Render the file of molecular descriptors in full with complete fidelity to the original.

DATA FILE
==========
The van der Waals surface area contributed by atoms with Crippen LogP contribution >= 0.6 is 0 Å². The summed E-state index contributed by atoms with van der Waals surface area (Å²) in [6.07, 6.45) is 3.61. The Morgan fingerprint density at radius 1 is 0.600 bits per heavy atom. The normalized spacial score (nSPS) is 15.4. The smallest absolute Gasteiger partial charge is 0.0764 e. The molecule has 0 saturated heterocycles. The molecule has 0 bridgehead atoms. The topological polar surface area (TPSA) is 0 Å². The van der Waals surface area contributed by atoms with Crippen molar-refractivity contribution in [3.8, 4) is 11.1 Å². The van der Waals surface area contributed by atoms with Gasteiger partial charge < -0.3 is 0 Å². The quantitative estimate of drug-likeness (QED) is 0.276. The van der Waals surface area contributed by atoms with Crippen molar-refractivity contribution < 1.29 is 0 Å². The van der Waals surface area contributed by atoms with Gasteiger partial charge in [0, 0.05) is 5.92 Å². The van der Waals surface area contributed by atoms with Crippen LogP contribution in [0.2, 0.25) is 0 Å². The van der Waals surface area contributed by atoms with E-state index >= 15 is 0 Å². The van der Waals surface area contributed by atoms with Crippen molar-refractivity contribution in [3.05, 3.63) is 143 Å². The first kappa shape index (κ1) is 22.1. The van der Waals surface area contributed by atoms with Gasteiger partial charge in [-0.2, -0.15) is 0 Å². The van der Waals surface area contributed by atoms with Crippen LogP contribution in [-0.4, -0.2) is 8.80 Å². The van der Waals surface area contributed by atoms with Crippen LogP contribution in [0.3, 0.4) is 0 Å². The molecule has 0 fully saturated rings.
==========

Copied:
The van der Waals surface area contributed by atoms with Crippen LogP contribution >= 0.6 is 0 Å². The summed E-state index contributed by atoms with van der Waals surface area (Å²) in [6.07, 6.45) is 3.61. The Morgan fingerprint density at radius 1 is 0.600 bits per heavy atom. The normalized spacial score (nSPS) is 15.4. The smallest absolute Gasteiger partial charge is 0.0764 e. The molecule has 0 saturated heterocycles. The molecule has 0 bridgehead atoms. The topological polar surface area (TPSA) is 0 Å². The van der Waals surface area contributed by atoms with Crippen molar-refractivity contribution in [3.8, 4) is 11.1 Å². The van der Waals surface area contributed by atoms with Gasteiger partial charge < -0.3 is 0 Å². The quantitative estimate of drug-likeness (QED) is 0.276. The van der Waals surface area contributed by atoms with Crippen molar-refractivity contribution < 1.29 is 0 Å². The van der Waals surface area contributed by atoms with Gasteiger partial charge in [0, 0.05) is 5.92 Å². The van der Waals surface area contributed by atoms with Crippen LogP contribution in [0.2, 0.25) is 0 Å². The van der Waals surface area contributed by atoms with E-state index >= 15 is 0 Å². The van der Waals surface area contributed by atoms with Crippen molar-refractivity contribution in [3.05, 3.63) is 143 Å². The first kappa shape index (κ1) is 22.1. The van der Waals surface area contributed by atoms with Gasteiger partial charge in [-0.2, -0.15) is 0 Å². The van der Waals surface area contributed by atoms with Crippen LogP contribution in [-0.4, -0.2) is 8.80 Å². The van der Waals surface area contributed by atoms with Crippen LogP contribution in [0.3, 0.4) is 0 Å². The molecule has 0 fully saturated rings.